In a nation where prior governments divested in national arts and culture, importing foreign values and traditions, the government of Hugo Chavez has taken a bold and necessary step to rescue and dignify Venezuelan identity through the arts.
Venezuelan President Hugo Chavez unveiled plans last Monday to spend three hundred million bolivars ($69.8 million) on a new social program designed to promote the nation’s cultural heritage and encourage the training of artists and cultural producers at the national and local levels.
The announcement came during the graduation ceremony of university students enrolled in the government’s Mission Culture initiative in the capital city of Caracas.
“Our culture must be subversive, liberating and revolutionary because the revolution is either cultural or it’s nothing”, Chavez told the graduates of the educational program Monday evening.
“Politics is a cultural thing, especially when it comes to a process of cultural liberation”, he affirmed.
The graduation ceremony was held in the Teresa Carreño Theater in Caracas and was part of similar ceremonies occurring across the country where 3,215 students in total received their Bachelor’s Degree in Education with a focus on Cultural Development.
The Venezuelan head of state encouraged the new cultural workers to engage with their communities to further the nation’s collectivist goal of constructing Socialism of the 21st Century.
“You all can work perfectly in the socialist economic units and in the recovered businesses. You can work in the construction of the new model that is being born”, he said, admonishing the graduates not to “become bureaucrats”.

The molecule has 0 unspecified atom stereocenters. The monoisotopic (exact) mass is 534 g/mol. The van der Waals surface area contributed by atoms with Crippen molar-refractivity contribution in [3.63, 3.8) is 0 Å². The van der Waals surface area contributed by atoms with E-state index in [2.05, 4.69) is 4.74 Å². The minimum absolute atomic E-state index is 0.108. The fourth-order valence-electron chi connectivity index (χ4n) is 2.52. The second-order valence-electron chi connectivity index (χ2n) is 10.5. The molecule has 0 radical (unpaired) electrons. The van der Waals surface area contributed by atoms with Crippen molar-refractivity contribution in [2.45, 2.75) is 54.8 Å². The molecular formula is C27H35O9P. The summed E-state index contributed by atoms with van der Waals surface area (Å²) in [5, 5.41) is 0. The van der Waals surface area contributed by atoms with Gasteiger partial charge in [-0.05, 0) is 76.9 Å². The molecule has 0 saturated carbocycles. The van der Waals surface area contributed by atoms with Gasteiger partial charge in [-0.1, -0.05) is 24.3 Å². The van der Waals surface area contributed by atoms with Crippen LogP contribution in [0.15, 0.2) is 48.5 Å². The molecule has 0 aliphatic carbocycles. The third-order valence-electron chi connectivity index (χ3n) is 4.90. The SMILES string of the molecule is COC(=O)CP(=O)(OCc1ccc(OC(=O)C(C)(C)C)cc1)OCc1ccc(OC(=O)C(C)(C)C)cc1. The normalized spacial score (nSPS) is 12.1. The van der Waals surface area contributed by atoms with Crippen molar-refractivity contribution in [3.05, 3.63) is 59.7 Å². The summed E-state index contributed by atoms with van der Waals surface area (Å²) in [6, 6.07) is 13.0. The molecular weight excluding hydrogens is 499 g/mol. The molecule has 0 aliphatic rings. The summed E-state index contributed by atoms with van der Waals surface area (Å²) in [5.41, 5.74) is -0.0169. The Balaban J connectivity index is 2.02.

As part of Venezuela’s new socialist model, Chavez announced on Monday the creation of a National System of Popular Culture, which will work to foster collective values and richen the country’s popular traditions.
The System, the President informed, will be headed up by the Culture Ministry and will be comprised of five principal objectives.
The first objective will be to facilitate greater cultural education especially for youth, while the second will include the growth of the country’s popular culture registry and increased visibility for artists involved in the production of such materials.
Other areas of focus include a greater diffusion of cultural works through exhibits and events, and the creation of a cultural economy that provides better employment opportunities and a livable income for artists and intellectuals.
According to the Culture Minister, Francisco Sesto, the new system will provide recognition and incentives for those working in the arts who have been traditionally relegated to the fringes of the informal economy.
“Sometimes cultural producers have difficulties. They create artwork and devote their lives to it and are never able to gather enough money to fix their humble housing. With their work, there needs to be an economy generated in the communities. We can support with resources and supplies as well as the distribution of cultural goods”, Sesto said.
A key part of the new initiative will be the integration of public institutions with private individuals, community groups and artists’ collectives that worked together to provide the impetus for the newly announced System.
“If it wasn’t for these collectives, none of this would have any meaning. This [cultural program] is not the product of a laboratory”, Sesto said.